Some films remain forever embedded in your psyche and stick with you long after the final credits roll. Writer/director Kelly Fyffe-Marshall’s searing short story Haven is exactly this type of film. In a few short minutes, Haven hones in on the beauty and horrors of black girlhood — tackling a subject that is often buried in the black community. After the film’s premiere at the South by Southwest (SXSW) Film Festival, I chatted with Fyffe-Marshall and Haven executive producer Tamar Bird about the film, its perfect casting and why it’s so important to tell painful stories.
The idea for Haven was sparked by a conversation that Fyffe-Marshall had one day with her director of photography. “My DP Jordan Oram (Drake’s “God’s Plan”) had shown me another film, and it was about two people in a room,” she remembered. “So he sparked something in me. I thought, ‘What’s something that as black women we don’t see a lot of on TV?’ For me, it was a black daughter getting her hair done. That’s something that nearly all black women went through at least once a week as a child. So, I started with that, and it just became Haven.”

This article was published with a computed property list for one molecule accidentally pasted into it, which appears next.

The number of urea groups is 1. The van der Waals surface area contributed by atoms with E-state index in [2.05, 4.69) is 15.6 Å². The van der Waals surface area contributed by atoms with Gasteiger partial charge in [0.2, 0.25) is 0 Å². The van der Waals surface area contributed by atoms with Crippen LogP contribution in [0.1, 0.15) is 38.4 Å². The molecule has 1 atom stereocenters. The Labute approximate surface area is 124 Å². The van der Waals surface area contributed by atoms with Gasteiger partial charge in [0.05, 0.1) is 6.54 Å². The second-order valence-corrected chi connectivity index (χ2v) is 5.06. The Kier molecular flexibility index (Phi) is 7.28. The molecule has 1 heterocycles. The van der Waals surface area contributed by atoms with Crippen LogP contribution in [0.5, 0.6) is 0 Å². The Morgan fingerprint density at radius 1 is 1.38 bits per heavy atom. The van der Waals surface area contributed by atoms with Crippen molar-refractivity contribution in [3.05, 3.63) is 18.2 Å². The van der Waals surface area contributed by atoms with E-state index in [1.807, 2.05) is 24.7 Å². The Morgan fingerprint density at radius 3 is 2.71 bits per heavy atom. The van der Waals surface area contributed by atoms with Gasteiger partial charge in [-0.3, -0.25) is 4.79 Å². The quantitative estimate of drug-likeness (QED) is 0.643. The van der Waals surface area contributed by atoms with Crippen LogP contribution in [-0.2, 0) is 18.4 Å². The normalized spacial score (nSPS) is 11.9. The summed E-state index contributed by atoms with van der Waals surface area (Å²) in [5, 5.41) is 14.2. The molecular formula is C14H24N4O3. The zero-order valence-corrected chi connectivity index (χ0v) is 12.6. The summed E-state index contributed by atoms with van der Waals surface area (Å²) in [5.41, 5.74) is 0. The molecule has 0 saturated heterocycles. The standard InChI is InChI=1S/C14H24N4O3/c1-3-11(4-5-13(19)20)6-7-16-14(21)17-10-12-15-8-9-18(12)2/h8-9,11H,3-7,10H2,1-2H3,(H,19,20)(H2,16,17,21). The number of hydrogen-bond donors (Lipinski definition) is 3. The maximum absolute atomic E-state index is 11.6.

Once the idea was formed, Fyffe-Marshall found the perfect collaborator in Bird, an actress and award-winning Canadian filmmaker. “Kelly and I have known each other for about six years,” Bird revealed. “When she presented this to me, I remember saying, ‘This is it. Don’t do anything to it, don’t change anything. This is perfect. This is what we need; this is what the world needs.’ From there we just wanted to make it as true to our childhoods as possible — that nostalgic feeling of listening to reggae music in the background and watching TV while you’re getting your hair done.”
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